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Bonhams today announced that it will be auctioning several rare prototype Apple devices on November 3, including an unreleased VideoPad.

apple-videopad-2-prototype-open.jpg

The VideoPad was intended to be a personal digital assistant (PDA) device similar to Apple's Newton MessagePad series, with Apple testing three versions of the device between 1993 and 1995, including the VideoPad 1, VideoPad 2, and VideoPad 3, according to Bonhams. The auction company says the VideoPad 2 headed to auction is the only surviving concept prototype, and it is estimated to fetch up to $12,000.

The three VideoPad prototypes were based on a conceptual design sketch drawn by Apple's former CEO John Sculley, but the devices were ultimately scrapped by Steve Jobs upon his return to Apple in the late 1990s, according to Bonhams.

apple-videopad-2-prototype-closed.jpg

The prototype VideoPad 2 features a hinged flip-top design with two screens, although the top screen appears to be missing. The device was apparently going to have a built-in camera for video conferencing, two speakers, a memory card slot, a power socket, and a phone line input, but it was ultimately never released to the public.

The prototype was purchased from an Apple engineer in Palo Alto in 1999, and it comes in its original black leather carrying case with the Newton logo, according to Bonhams. More details are available on the auction website.

Also headed to auction is an early prototype of the original Macintosh, an early prototype of the original iPad, and a handwritten letter from Steve Jobs.

Article Link: Apple VideoPad Device Scrapped by Steve Jobs Headed to Auction
 
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glsillygili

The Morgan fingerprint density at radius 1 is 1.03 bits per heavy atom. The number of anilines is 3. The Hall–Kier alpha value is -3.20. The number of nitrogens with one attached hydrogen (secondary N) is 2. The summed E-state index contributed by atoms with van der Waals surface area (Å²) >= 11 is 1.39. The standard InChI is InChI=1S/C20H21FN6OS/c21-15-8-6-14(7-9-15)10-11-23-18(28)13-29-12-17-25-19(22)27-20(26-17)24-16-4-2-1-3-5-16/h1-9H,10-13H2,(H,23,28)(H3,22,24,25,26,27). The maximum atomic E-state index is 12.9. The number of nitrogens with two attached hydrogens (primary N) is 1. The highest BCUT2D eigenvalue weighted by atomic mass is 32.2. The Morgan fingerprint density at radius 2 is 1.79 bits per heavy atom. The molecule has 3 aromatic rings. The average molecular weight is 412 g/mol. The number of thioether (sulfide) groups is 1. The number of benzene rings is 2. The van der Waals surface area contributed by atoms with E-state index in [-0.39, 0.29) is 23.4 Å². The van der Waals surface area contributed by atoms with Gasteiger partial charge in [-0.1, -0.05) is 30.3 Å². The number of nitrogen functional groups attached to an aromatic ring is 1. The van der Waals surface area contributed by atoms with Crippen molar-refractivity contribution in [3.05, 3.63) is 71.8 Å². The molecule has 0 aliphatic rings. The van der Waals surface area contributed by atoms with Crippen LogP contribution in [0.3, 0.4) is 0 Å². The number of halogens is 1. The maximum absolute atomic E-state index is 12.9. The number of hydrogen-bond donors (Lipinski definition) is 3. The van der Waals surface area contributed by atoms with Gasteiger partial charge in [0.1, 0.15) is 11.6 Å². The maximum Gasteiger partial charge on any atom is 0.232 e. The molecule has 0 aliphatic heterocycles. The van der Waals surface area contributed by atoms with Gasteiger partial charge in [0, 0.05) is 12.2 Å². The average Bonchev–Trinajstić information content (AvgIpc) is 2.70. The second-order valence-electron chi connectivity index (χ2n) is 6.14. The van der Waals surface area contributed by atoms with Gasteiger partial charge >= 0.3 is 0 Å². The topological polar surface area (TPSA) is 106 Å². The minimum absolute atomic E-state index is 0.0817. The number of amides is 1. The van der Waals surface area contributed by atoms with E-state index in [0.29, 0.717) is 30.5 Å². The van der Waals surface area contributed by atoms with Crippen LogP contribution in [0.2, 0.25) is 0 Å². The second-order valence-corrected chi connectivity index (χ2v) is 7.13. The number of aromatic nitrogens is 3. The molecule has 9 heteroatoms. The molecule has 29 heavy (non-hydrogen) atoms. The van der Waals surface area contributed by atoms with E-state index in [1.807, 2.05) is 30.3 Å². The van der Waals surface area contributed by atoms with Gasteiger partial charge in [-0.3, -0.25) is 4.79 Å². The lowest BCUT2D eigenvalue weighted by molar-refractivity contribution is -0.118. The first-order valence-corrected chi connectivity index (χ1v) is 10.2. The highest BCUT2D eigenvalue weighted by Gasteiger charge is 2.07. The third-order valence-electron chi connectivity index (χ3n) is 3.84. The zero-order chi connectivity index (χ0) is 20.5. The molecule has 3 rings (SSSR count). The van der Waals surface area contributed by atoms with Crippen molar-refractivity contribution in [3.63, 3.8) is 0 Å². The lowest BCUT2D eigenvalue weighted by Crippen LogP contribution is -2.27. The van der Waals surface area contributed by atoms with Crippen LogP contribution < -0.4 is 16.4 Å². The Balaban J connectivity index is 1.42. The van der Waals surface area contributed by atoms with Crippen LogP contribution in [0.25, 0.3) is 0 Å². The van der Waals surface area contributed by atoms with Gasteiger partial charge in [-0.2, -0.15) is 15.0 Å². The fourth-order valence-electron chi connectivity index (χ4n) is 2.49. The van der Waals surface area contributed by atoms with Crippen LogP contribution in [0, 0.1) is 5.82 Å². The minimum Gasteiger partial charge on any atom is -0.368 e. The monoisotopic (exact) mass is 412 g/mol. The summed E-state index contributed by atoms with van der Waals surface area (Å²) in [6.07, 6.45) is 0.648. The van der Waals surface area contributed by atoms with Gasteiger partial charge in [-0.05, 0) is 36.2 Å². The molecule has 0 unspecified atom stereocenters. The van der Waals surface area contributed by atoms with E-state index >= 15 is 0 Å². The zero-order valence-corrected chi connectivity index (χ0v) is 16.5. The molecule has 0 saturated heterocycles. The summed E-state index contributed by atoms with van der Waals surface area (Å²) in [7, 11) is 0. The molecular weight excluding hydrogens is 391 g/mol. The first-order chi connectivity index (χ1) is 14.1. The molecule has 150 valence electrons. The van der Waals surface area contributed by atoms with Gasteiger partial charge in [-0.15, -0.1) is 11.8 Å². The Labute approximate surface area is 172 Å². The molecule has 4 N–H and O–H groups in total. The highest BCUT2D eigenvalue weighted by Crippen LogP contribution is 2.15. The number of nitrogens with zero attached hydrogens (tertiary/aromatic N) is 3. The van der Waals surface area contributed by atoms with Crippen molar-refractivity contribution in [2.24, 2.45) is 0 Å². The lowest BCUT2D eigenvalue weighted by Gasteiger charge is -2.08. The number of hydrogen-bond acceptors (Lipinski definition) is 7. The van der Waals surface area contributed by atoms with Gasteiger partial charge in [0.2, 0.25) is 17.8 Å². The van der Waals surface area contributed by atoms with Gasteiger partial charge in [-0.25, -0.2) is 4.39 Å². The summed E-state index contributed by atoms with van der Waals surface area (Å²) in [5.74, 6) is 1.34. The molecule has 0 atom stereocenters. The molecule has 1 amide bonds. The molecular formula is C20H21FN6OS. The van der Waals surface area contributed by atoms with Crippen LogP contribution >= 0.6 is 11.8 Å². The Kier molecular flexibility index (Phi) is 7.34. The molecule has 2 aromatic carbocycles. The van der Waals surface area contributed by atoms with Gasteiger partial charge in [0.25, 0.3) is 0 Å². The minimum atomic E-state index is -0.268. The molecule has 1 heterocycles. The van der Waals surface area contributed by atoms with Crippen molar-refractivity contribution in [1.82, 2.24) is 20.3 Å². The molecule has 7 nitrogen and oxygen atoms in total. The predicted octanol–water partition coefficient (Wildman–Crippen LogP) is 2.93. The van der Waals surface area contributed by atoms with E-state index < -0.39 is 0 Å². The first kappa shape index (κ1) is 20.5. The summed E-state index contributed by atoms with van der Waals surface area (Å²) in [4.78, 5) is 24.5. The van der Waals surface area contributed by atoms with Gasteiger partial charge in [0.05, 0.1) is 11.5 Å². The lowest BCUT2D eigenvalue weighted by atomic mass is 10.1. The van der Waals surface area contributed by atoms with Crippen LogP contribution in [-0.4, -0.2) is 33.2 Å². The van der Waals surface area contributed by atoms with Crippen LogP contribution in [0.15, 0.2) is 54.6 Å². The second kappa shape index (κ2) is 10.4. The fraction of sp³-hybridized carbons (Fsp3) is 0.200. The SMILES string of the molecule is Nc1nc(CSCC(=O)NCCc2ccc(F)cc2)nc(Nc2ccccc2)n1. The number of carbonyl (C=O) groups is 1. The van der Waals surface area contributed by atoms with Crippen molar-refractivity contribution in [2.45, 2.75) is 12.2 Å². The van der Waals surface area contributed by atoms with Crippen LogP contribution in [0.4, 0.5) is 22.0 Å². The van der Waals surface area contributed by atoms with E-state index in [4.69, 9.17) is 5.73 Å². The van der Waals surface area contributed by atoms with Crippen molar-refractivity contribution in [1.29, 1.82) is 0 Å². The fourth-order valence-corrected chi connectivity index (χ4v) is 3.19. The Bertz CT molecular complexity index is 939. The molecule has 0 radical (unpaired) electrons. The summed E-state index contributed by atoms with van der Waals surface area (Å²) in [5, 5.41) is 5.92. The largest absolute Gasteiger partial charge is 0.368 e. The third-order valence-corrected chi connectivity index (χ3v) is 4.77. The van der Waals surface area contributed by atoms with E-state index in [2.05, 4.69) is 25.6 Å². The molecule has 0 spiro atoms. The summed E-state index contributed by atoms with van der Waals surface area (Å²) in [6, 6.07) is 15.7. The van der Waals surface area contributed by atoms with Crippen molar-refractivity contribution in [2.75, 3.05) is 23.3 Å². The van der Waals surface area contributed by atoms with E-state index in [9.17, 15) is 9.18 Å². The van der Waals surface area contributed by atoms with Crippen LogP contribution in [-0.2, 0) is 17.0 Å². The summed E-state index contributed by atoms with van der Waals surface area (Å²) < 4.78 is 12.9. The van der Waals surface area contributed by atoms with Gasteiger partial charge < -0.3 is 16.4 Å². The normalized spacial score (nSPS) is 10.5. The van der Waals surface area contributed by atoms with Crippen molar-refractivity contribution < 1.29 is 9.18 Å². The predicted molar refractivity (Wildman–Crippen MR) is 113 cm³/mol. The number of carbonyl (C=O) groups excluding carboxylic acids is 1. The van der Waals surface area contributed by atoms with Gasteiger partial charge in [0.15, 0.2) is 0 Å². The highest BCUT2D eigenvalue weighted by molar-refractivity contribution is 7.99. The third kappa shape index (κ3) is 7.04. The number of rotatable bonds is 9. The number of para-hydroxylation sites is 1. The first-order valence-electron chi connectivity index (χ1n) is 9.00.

macrumors 6502
Dec 16, 2011
404
129
New York
The iPad with no branding or logos on the back was foreshadowing what was to come on iPhones. But not iPads for some reason.
 

and 1989 others

macrumors 6502
Sep 21, 2016
406
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Its amazing to think that the culmination of ideas that were to become the ipad were in development for almost 2 decades before its release.

Also Job's was quite courageous in ditching entire lines of prototyping because they were not good enough.
 

Spock

macrumors 68030
Jan 6, 2002
2,531
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Vulcan
Its amazing to think that the culmination of ideas that were to become the ipad were in development for almost 2 decades before its release.

Also Job's was quite courageous in ditching entire lines of prototyping because they were not good enough.
Killing off anything Newton related wasn't courage, it was killing off a product that was important to John Sculley.
 

shakerstevens

macrumors newbie
Jan 28, 2010
29
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Amazing to see but 10 years before Wifi started to become popular or mobile data for that matter no wonder it didn't take off if you had to plug this into a phone line.

Love the concept though !
 

Avatar74

macrumors 65816
Feb 5, 2007
1,398
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“The device was apparently going to have a built-in camera for video conferencing, two speakers, a memory card slot, a power socket, and a phone line input”

Video conferencing over a POTS line and with 1990s technology. It’s no wonder Jobs killed it.